FDA Approves Ranibizumab Prefilled Syringe for Diabetic Retinopathy

Article

With the approval, the syringe becomes the first with anti-VEGF agent approved by the FDA for use to treat DR and DME.

The US Food and Drug Administration (FDA) has approved ranibizumab injection 0.3 mg prefilled syringe (Lucentis) as a new method to administer the therapy to all forms of diabetic retinopathy (DR) in people with or without diabetic macular edema (DME).

The approval of the injection therapy from Genentech came April 2017, when it became the first and only FDA-approved therapy for all forms of DR in people with or without DME. The prefilled syringe options are now approved by the FDA for all use in all of Lucentis’ indications.

With the approval, the 0.3 mg prefilled syringe becomes the first syringe with anti-vascular endothelial growth factor (VEGF) agent approved by the FDA for use to treat DR and DME.

Ranibizumab is a vascular endothelial growth factor (VEGF) inhibitor that is designed to bind to and inhibit the VEGF-A protein from forming new blood vessels and causing hyperpermeability in the vessels. Aside from DR and DME, it is currently approved as Lucentis for wet age-related macular degeneration (AMD), macular edema following retinal vein occlusion (RVO), and myopic choroidal neovascularization (mCNV).

It is approved for such indications in 110 countries.

DR, the current leading cause of blindness among adults aged 20-74 years in the US, currently affects approximately 7.7 million Americans.

“Diabetic retinopathy is a serious condition that affects millions of people in the U.S.,” Sandra Horning, MD, chief medical officer and head of Global Product Development, said in a statement. “Today’s approval of the Lucentis 0.3 mg prefilled syringe reinforces our commitment to advancing therapy for those impacted by this vision-threatening disease.”

According to 1-year interim results of the phase 4 RIVAL study presented last September, ranibizumab has comparable performance to aflibercept (Eylea) in treating patients with neovascular wet AMD. In comparing 278 patients randomized to a treat-and-extend-treatment regimen of 0.5 mg ranibizumab and 2.0 mg aflibercept, researchers found the former arm improved patients’ vision by an average of 7.1 letters, versus the latter’s improvement of 4.9 letters (P =0.063) at 12 months. Both groups received the same number of injections.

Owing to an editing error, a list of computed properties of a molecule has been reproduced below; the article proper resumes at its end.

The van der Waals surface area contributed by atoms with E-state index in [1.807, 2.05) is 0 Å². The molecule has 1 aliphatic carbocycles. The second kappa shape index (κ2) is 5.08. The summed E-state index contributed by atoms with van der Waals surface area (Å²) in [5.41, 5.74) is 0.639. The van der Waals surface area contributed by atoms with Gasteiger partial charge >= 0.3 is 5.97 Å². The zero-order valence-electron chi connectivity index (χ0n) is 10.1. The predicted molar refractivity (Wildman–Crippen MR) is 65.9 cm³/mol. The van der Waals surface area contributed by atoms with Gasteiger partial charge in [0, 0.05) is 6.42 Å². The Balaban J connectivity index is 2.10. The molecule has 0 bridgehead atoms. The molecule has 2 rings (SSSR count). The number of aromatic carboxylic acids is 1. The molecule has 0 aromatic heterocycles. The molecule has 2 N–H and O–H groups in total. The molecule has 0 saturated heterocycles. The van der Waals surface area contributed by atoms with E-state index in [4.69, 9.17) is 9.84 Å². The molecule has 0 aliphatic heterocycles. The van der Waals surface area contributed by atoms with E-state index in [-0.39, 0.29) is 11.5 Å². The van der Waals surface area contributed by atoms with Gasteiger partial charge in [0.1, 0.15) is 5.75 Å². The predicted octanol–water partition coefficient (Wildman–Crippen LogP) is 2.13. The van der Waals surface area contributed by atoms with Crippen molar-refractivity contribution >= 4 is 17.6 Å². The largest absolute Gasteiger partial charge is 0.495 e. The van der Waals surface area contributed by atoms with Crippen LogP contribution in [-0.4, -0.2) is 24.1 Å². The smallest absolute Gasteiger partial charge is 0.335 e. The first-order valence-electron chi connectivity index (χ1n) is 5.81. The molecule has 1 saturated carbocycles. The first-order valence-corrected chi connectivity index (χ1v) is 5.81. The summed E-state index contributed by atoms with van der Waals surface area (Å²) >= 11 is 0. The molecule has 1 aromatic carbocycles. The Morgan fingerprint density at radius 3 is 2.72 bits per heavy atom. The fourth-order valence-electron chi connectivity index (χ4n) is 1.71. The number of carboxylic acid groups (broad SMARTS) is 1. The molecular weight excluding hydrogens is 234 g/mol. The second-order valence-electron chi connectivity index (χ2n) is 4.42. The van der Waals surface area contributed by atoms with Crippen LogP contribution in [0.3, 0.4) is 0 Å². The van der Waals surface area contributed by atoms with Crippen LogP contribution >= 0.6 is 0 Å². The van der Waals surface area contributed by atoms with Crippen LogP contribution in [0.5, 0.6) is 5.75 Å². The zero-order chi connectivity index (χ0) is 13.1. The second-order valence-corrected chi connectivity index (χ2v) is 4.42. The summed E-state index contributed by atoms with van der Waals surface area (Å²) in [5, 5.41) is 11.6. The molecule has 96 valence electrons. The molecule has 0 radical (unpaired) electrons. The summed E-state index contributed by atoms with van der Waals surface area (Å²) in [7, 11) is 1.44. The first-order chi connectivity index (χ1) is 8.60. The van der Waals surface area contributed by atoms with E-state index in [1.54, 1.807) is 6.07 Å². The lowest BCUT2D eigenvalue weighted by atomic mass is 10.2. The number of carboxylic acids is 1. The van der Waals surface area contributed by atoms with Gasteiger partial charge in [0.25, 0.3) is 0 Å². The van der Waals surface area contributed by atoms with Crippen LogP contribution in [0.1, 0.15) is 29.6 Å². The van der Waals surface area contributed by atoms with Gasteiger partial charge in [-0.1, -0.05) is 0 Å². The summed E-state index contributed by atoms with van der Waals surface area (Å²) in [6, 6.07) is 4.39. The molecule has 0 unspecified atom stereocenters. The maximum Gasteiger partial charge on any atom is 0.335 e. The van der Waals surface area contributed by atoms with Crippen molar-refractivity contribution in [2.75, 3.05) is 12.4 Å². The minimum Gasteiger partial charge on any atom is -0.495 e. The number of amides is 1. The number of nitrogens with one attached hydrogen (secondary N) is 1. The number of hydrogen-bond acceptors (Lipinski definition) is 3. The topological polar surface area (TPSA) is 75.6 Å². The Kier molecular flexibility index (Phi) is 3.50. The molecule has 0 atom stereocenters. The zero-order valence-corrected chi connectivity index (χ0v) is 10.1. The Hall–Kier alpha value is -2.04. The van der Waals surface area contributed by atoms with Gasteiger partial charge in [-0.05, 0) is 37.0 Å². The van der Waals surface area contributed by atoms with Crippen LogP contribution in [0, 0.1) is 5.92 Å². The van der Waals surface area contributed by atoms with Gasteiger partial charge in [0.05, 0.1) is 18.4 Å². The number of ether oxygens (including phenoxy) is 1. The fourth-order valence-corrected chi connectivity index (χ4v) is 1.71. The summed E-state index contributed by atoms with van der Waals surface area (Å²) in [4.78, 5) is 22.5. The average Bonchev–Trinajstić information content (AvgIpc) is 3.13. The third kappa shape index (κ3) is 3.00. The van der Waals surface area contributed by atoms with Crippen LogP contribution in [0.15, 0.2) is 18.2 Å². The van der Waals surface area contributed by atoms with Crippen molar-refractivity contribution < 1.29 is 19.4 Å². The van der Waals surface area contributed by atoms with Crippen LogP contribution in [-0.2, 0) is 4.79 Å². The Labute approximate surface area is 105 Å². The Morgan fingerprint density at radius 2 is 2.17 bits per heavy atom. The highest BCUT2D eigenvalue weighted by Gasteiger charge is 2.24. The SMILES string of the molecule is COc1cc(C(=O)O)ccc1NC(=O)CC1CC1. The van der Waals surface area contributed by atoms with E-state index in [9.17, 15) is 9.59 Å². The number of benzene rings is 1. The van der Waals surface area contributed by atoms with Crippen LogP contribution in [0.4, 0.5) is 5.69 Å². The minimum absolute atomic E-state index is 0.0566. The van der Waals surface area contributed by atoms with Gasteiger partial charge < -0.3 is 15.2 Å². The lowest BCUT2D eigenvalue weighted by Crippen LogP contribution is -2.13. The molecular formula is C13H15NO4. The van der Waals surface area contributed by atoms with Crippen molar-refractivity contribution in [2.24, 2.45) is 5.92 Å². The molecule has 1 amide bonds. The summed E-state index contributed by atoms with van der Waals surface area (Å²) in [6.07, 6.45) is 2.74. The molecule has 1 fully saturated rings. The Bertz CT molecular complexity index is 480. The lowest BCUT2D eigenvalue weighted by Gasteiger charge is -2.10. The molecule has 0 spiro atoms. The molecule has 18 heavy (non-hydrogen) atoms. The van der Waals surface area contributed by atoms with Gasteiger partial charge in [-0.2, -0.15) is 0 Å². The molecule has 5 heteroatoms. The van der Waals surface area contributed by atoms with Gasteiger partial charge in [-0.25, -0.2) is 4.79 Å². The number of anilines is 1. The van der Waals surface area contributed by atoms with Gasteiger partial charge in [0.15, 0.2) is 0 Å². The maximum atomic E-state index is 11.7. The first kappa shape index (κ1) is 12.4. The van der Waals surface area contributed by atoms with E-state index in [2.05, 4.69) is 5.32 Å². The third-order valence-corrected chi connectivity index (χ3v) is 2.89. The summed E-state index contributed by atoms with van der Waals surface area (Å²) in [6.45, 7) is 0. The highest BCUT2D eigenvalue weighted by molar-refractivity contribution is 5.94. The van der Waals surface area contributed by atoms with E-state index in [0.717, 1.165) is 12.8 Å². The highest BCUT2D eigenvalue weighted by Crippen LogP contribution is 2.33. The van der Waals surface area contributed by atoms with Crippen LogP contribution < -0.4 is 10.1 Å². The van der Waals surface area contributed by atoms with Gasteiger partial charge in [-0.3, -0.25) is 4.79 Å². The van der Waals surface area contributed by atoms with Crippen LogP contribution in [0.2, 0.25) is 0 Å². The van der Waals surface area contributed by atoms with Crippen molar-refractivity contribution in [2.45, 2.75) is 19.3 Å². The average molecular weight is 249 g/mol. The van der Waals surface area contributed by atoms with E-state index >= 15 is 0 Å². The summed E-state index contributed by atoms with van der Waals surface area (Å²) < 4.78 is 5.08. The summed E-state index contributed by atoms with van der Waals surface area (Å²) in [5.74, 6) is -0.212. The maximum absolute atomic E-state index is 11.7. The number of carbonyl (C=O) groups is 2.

However, there have also been administration-based criticism to come of anti-VEGF therapies, including ranibizumab, aflibercept, and bevacizumab (Avastin). A study in 2017 found the therapies, when used to treat neovascular AMD, are susceptible to interruptions to scheduled doses. The recommended administration rates for the therapies are commonly unfollowed, and researched intervals between successive injections for patients of the 3 therapies was typically longer than its pivotal trial results.

Researchers concluded there remains an “unmet need for extended-duration treatments for nAMD.”

Another 2017 study reported that, of 300 studied patients given anti-VEGF therapy for wet AMD, 56% reported feelings of anxiety related to the injection therapy administration.

“Development of new intervention tools, at both the patient and clinical level may reduce psychological symptoms and improve the well-being of patients receiving anti-VEGF treatment," researchers noted.

Recent Videos
Arshad Khanani, MD: Four-Year Outcomes of Faricimab for DME in RHONE-X | Image Credit: Sierra Eye Associates
Dilraj Grewal, MD: Development of MNV in Eyes with Geographic Atrophy in GATHER | Image Credit: Duke Eye Center
Margaret Chang, MD: Two-Year Outcomes of the PDS for Diabetic Retinopathy | Image Credit: Retina Consultants Medical Group
Carl C. Awh, MD: | Image Credit:
Raj K. Maturi, MD: 4D-150 for nAMD in PRISM Population Extension Cohort | Image Credit: Retina Partners Midwest
Charles C. Wykoff, MD, PhD: Interim Analysis on Ixo-Vec Gene Therapy for nAMD | Image Credit: Retina Consultants of Texas
Sunir J. Garg, MD: Pegcetacoplan Preserves Visual Function on Microperimetry | Image Credit: Wills Eye Hospital
Edward H. Wood, MD: Pharmacodynamics of Subretinal RGX-314 for Wet AMD | Image Credit: Austin Retina Associates
Dilsher Dhoot, MD: OTX-TKI for NPDR in Interim Phase 1 HELIOS Results  | Image Credit: LinkedIn
Katherine Talcott, MD: Baseline EZ Integrity Features Predict GA Progression | Image Credit: LinkedIn
© 2024 MJH Life Sciences

All rights reserved.